Sunday, November 17, 2013

John Auchter: A Cartoon, a desk, and the End of an Era

(Originally published in the Ann Arbor News, Bay City Times, Flint Journal, Grand Rapids Press, Jackson Citizen Patriot, Kalamazoo Gazette, Muskegon Chronicle, Saginaw News
November 10, 2013)

Cartoonist extraordinaire from the Flint area John Auchter weighs in on the demise of Delphi East. Here's some background on the cartoon from John's blog, Auchtoon!:
Growing up in Flint, there were many, many GM facilities scattered in and around town. But the four main complexes were Buick, Chevy in the Hole, Truck and Bus, and AC Spark Plug. Truck and Bus is the only one now still functioning (and actually doing quite well turning out Silverados). Most of what was AC Spark Plug has been gone for quite some time, but the last piece (which final name was Delphi Flint East) is no more. I thought it appropriate to draw a cartoon to mark the occasion. But I didn’t want to do the typical reminiscing of the good ol’ days or the lamenting of the loss thereof. No, the main reaction I had was to the folks not from Flint (or Detroit or Saginaw) who confidently chime in to tell us who was solely to blame: “It was the unions!” “It was General Motors!” “It was the lazy workers!” “It was the incompetent management.”
Yeah, sure. All that and more. But if you’re not from Flint, you have no real appreciation for the subtleties and complexities of how things turned out the way they have. And it’s more than a little annoying to have somebody tell you with great confidence how AC Spark Plug would be a humming beehive of activity if only they had been in charge. I don’t think so. There are historical reasons for why things turned out the way they did. There were some very bad decisions, but there were also some great successes, and we would be wise to learn from both.
So the two folks choking each other to death is more of a cautionary tale for those who have never been to Flint but think they know exactly what happened there. I purposely didn’t draw them as a blue collar guy with a lunch bucket and hard hat, and a rich guys with a top hat and monocle. That’s the past. Future problems are more likely to be caused by folks who appear relatively the same but are still playing the blame game.
Regardless of their content, all of John's cartoons have a Flint connection:
"The drawing table I use (and have used for nearly 30 years) was originally a drafting table from AC Spark Plug," John wrote in an email. "Joe Peltier was/is a friend of mine from Holy Redeemer and Powers days. His father (Hamilton) was an engineer at AC. When they purged the old wooden drafting tables in favor of the modern steel ones, Ham took one home and put it in his basement. I saw it at some point (and coveted it), and my father eventually made a deal with Ham to get it for me as a college graduation gift. (I think a bottle or two of booze was the barter.) It's pretty sweet."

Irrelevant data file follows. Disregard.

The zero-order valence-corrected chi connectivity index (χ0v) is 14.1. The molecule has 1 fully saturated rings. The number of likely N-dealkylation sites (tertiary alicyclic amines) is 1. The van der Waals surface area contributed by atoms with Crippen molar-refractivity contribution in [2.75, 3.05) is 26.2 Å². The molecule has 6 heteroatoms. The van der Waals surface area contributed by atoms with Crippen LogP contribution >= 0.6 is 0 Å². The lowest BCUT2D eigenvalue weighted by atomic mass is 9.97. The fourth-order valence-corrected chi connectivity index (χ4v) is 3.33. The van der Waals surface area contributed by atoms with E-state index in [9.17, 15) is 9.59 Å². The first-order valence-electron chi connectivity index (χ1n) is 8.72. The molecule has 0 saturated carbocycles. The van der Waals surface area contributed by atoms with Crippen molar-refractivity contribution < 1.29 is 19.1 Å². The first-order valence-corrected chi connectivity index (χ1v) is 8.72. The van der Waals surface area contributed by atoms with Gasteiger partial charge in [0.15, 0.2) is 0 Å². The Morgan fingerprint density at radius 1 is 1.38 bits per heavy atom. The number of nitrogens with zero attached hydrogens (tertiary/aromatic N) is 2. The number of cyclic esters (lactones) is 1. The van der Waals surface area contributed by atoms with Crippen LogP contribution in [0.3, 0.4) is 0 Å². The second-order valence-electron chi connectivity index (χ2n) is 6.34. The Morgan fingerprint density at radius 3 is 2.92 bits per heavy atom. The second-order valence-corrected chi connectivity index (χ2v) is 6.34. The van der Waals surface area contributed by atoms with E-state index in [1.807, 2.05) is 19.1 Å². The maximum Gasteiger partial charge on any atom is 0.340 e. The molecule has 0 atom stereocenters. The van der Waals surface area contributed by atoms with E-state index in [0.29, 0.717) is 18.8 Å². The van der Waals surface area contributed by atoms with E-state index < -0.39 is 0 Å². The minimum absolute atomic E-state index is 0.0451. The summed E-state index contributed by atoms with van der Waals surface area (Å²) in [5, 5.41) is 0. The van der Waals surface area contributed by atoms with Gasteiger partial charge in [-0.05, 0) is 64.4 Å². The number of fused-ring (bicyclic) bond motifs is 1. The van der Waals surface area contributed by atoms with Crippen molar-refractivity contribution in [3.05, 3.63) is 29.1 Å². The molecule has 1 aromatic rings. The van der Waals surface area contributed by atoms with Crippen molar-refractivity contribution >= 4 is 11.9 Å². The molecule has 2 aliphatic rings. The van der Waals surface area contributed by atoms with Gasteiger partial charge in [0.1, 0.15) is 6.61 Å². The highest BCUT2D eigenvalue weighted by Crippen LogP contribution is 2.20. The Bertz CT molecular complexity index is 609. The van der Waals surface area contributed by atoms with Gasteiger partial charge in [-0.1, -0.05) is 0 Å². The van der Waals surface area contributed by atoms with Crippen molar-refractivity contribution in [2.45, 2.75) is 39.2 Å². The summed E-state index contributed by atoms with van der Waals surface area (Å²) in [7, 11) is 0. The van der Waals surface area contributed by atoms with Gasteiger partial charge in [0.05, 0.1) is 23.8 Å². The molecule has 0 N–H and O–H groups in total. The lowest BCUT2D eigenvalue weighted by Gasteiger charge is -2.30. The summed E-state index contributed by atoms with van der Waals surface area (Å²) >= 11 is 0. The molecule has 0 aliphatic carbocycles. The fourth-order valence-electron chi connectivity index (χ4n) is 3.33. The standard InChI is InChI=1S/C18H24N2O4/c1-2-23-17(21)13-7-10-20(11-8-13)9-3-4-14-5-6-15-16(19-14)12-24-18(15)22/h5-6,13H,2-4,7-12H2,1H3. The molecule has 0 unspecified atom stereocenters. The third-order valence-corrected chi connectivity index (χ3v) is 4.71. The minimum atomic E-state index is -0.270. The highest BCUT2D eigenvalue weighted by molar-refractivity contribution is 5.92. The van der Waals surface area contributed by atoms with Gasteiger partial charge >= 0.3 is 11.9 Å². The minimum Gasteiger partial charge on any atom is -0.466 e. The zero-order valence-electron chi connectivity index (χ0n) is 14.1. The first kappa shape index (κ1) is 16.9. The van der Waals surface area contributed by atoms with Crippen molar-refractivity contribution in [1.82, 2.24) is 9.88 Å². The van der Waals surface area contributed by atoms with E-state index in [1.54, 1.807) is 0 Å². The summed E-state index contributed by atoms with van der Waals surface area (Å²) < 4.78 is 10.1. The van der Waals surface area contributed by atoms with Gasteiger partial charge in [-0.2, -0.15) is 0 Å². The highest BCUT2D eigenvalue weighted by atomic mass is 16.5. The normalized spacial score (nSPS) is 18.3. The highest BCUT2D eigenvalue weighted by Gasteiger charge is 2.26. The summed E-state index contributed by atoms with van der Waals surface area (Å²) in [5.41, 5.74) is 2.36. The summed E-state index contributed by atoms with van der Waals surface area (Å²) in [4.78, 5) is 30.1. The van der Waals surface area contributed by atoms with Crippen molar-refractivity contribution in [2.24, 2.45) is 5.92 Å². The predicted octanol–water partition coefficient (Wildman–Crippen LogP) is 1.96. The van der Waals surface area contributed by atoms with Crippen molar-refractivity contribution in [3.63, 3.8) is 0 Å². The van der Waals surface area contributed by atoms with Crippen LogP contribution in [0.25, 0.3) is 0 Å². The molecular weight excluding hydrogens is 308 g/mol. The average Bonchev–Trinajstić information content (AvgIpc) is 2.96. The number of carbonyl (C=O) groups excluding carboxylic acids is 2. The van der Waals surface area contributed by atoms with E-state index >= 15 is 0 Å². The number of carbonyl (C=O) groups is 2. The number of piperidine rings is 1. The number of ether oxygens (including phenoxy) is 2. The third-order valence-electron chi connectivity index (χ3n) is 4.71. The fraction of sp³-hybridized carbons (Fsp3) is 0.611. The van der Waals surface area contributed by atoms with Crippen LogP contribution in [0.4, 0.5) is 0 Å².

1. Oh lawdy! I have one of these. I just put it back together a few days ago. It's missing the straightedge and lower cabinet, but is otherwise in great shape. Makes a great layout table.

  2. I remember those drawing board in Plant Engineering and Industrial Engineering at Chevrolet Flint Manufacturing. I don't remember desks underneath. They started using the small screen monochrome monitors, no bigger than ten inches in diagonal, around 1980. The engineers hated them, and I don't blame them. Over the next few years, color monitors which were much larger, 17 inches or more, became prevalent. CAD CAM programs became much better, and actually improved things for engineers who had engineering minds but geek like motor coordination skills that made drawing hard for them. You had the same resistance in artists who didn't regard computer aided Art as Art. There is still something comforting about doing things the old fashioned way, and for now the boards help promote this.

  3. In regard to the editorial cartoon: What people buy determines which factories stay open. No one was to blame. A lot of good paying jobs were lost. We vote with our money in a far greater fashion than our political ballot. It was neither union or management that closed these factories. It is determined by the products that sell. People chose cheap products working out of tax free zones operating in the United States. They chose cheap products made my foreign labor that work for pennies per hour. Is it surprising the same countries buy our land out from under our feet while we buy their trinkets and baubles?


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